Duke Farms, in Hillsborough, Somerset County, marked its 114th year with a $45 million transformation that turned the sprawling landscaped gentry-farm created by a tobacco tycoon — and home to the world’s richest socialite, Doris Duke — into a 2,740-acre home to a diverse variety of plants, wildlife, and environmental initiatives. As the advertising for one cigarette used to say, “You’ve come a long way, baby.”
While not royalty in the traditional sense, the Dukes were rich enough to live like royalty. The founder of the farmstead was James Buchanan Duke, born in 1856 and one of the sons of the W. Duke, Sons and Company, in North Carolina’s tobacco country.
J.B — or Buck — Duke (that’s him above with daughter Doris) excelled in product marketing and production and was a pioneer in using mechanization to produce cigarettes. In the 1880s he moved to New York City to promote tobacco retailing, increased his family’s organization’s fortunes, and established the American Tobacco Company in New Jersey, where he found more favorable terms to incorporate.
By the end of the 19th century, his company was a world leader and he was one of the wealthiest men in the nation.
J.B. followed his accumulation of wealth with an accumulation of more than 2,000 acres of farm land along or near the Raritan River in New Jersey. He employed $10 million of his fortune — and the assistance of some of the nation’s leading architects and landscape designers (including a member of Frederick Law Olmsted’s company) — to create the fabled estate that featured sculpted hills, nine man-made lakes, scenic meadows, 35 ornamental fountains, woodlands, 54 bridges, 10 waterfalls, gardens, greenhouses, an electrical-power plant, several miles of stone walls, and more than 2 million planted trees (including several thousand imported from Europe). It’s been called the largest privately owned tract of land in New Jersey.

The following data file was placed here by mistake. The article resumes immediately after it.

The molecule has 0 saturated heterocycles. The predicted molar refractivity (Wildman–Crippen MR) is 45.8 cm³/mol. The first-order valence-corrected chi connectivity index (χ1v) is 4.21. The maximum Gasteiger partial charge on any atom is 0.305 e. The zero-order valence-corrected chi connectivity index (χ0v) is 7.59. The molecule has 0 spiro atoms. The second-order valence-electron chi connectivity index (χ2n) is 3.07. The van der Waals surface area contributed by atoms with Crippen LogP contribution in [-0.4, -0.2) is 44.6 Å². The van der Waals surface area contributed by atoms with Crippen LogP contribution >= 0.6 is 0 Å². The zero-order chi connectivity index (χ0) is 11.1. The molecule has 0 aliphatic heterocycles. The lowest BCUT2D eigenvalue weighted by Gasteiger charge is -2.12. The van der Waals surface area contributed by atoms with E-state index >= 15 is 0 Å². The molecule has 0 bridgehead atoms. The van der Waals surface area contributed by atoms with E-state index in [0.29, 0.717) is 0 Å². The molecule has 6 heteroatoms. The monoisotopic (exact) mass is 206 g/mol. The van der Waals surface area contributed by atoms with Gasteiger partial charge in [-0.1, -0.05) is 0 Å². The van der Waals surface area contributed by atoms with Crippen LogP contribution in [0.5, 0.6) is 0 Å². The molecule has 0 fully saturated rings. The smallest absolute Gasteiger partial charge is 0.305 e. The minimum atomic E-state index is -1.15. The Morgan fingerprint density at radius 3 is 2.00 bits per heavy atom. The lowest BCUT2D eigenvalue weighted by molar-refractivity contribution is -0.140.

With an egalitarian gesture, Duke opened his emerging estate to the public to enjoy the grounds and horticulture greenhouses in 1899. Vandalism, however, would halt the practice 16 years later. The estate was hidden from public view for nearly 50 years.
In 1912 he had his only child, Doris Duke, who inherited most of her father’s $300 million estate when he died in 1924. Other portions of J.B. Duke’s fortune were placed in endowments to support various interests, including Trinity College in North Carolina, now Duke University.
Doris Duke, as one writer observed, “traveled the globe, accompanied by an ever-changing entourage of husbands, lovers, and hangers-on, but few real friends. Educated in some of the best boarding schools, Doris spoke nine languages and was twice married, the second time, for just one year, to an infamous playboy from the Dominican Republic. Among her follies was Doris’s questionable adoption, at age 75, of a 35-year-old dancer she had grown close to spiritually and artistically. This ‘friend’ was eventually disinherited when Doris decided that she, too, was no more than another gold-digger out to gain a slice of her fortune.”